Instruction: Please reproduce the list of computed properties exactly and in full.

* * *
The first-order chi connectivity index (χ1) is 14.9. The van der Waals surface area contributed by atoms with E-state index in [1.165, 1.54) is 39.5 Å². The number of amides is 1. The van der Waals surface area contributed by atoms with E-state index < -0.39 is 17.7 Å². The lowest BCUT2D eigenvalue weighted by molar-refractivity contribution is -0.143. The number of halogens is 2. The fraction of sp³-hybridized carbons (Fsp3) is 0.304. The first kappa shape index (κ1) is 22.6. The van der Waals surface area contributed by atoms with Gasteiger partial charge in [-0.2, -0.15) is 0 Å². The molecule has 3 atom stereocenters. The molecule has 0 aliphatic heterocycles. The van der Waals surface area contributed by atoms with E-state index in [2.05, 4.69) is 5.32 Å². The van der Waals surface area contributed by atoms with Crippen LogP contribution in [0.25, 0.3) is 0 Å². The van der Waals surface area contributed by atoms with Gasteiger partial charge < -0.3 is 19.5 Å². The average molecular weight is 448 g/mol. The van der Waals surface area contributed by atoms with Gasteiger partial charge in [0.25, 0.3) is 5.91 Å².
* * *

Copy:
The first-order chi connectivity index (χ1) is 14.9. The van der Waals surface area contributed by atoms with E-state index in [1.165, 1.54) is 39.5 Å². The number of amides is 1. The van der Waals surface area contributed by atoms with E-state index < -0.39 is 17.7 Å². The lowest BCUT2D eigenvalue weighted by molar-refractivity contribution is -0.143. The number of halogens is 2. The fraction of sp³-hybridized carbons (Fsp3) is 0.304. The first kappa shape index (κ1) is 22.6. The van der Waals surface area contributed by atoms with Gasteiger partial charge in [-0.2, -0.15) is 0 Å². The molecule has 3 atom stereocenters. The molecule has 0 aliphatic heterocycles. The van der Waals surface area contributed by atoms with E-state index in [2.05, 4.69) is 5.32 Å². The van der Waals surface area contributed by atoms with Crippen LogP contribution in [0.25, 0.3) is 0 Å². The van der Waals surface area contributed by atoms with Gasteiger partial charge < -0.3 is 19.5 Å². The average molecular weight is 448 g/mol. The van der Waals surface area contributed by atoms with Gasteiger partial charge in [0.25, 0.3) is 5.91 Å².